Batch Cluster Usage

When you log into the cluster, you are connecting to the cluster’s head node. For computational work users should subsequently access the compute nodes by using the batch scheduling system.

The batch scheduling system Slurm allows users to submit job requests using the sbatch command. The jobs will run when resources become available. All output is captured to file by the batch job system, and users can request e-mail notifications when jobs start or end.

To submit a batch job, a user must create a short text file called a batch job script. The batch job script contains instructions for running the batch job and the specific commands the batch job should execute. Batch jobs run as a new user session, so the batch job script should include any commands needed to set up the user session and navigate to the location of data files, etc.

Below is a sample batch job script for a job that will use a single CPU core.

#!/bin/bash
#Comment -  to be submitted by: sbatch slurm_job.txt
#SBATCH --time=1:00:00
#SBATCH --nodes=1 --ntasks-per-node=1
#SBATCH --partition=batch

#SBATCH --mail-type=BEGIN,END

#SBATCH --job-name=hello
#Comment - batch job setup complete

#Comment – load a program module, for example Python

module load anaconda-python3

#Comment – path to execution directory, for example

cd $HOME/Desktop

#Comment – program execution line

python helloWorld.py

To submit a batch job script, execute:

sbatch slurm_job.txt

The output of this will include a unique job identifier in the form of a job number.

The batch job script is a Linux shell script, so the first line specifies the shell interpreter to use when running the script. 

Lines starting with #SBATCH are instructions to the batch scheduling system.

MPI parallel execution 

Parallel program execution in Slurm is launched by the srun command which replaces mpiexec. Here is an example of an execution line that can be used in a job script:

srun --ntasks=28  ./a.out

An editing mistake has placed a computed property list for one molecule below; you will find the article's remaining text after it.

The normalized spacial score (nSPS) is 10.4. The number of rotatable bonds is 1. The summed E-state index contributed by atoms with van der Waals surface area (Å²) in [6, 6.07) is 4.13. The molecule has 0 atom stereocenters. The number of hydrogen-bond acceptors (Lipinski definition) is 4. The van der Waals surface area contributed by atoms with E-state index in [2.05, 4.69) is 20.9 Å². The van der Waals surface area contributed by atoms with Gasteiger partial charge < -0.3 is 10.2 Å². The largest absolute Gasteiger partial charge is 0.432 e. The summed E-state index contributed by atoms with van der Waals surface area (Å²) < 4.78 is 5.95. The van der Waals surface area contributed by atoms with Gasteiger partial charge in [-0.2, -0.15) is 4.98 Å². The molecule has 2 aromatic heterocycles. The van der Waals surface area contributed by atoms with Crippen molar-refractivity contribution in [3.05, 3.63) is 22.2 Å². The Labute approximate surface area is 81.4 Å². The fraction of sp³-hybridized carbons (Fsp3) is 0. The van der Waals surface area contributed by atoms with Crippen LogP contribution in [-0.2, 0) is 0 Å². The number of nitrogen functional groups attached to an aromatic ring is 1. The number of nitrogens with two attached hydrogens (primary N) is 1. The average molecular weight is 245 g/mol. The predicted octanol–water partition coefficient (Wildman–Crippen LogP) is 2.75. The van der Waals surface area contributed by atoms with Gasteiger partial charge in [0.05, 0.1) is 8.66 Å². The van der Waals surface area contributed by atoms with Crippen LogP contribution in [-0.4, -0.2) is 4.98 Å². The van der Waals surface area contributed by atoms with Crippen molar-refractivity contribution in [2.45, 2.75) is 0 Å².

GPU and Big Memory Node Access

GPU nodes and the big memory nodes are part of separate partitions (formerly queues).

A GPU node can be accessed by giving the --partition=gpu option:

#SBATCH --partition=gpu

A big memory node can be accessed by giving the --partition=bigmem option:

#SBATCH --partition=bigmem

Job Environment and Environment Variables

Environment variables will get passed to your job by default in Slurm. The command sbatch can be run with one of these options to override the default behavior:

sbatch --export=None 

sbatch --export MYVar=2 

sbatch --export=ALL, MYVAR=2

Job Monitoring and Status Check

Upon submission the scheduler reports back a job ID, for example: Submitted batch job 35.

The job’s progress in the queue can be monitored with the command squeue, see below. If cancellation is the job is required,

scancel <jobid>

will do the trick.

To check the status of a job the command squeue can be used:

squeue --job <jobid>

The displayed information includes the status of the job.

Codes provided by squeue to indicate job status
Code State Meaning
CA

Canceled

Job was canceled

CD

Completed

Job completed

CF

Configuring

Job resources being configured

CG

Completing

Job is completing

F

Failed

Job terminated with non-zero exit code

NF

Node Fail

Job terminated due to failure of node(s)

PD

Pending

Job is waiting for compute node(s)

R

Running

Job is running on compute node(s)

The squeue command also shows the length of time the job has been running.

Details on a specific job can be seen using the 

scontrol show job <jobid>

where <jobid> is the numeric portion of the name returned by the squeue command.

Common batch job options
#SBATCH OR sbatch Option Usage

--job-name=<name>

-or-

-J <name>

Name of the batch job:
#SBATCH   --job-name=<name>
The job name is used to name output files and is also displayed when using squeue to query the job status

--output

#SBATCH   --output=<combined out and err file path>

Slurm collects all job output in a single file rather than having separate files for standard output and error.

--mail-type= <events>

Mail options:
#SBATCH    --mail-type=<events>
Note: multiple mail-type requests may be specified in a comma separated list:
--mail-type=BEGIN,END,NONE,FAIL,REQUEUE
Send e-mail to the user when the job enters a specific state.

--mail-user=<email address>

Job status E-mail address specification.
#SBATCH    --mail-user=<email address>
List of additional e-mail addresses for messages. Note that e-mail is always sent to your uniqueID@miamioh.edu address, so it does not need to be specified.

--time=<hh:mm:ss>

--nodes=<count>

-or-

-N <count>

 

--ntasks-per-node=<count>

Resource specifications. There are three main types of resources, nodes, CPU cores on a node as well as time. Multiple #SBATCH  lines can be used to request these separately.
#SBATCH --time=100:00:00
This requests 100 hours of run time for the job.
#SBATCH  --nodes=2   --tasks-per-node=24
This requests 2 physical nodes and all 24 processors on each node.
Note that if you do not specify the number of processors, it will default to one processor core. The default time is 1 hour.

--partition=partition

-or-

-p

Destination - which batch partitions (formerly queue) to use.
#SBATCH -p batch
This sends the job to the default batch partition on the Redhawk cluster.

--export

Exports an environment variable to the job:

#SBATCH --export=VARIABLE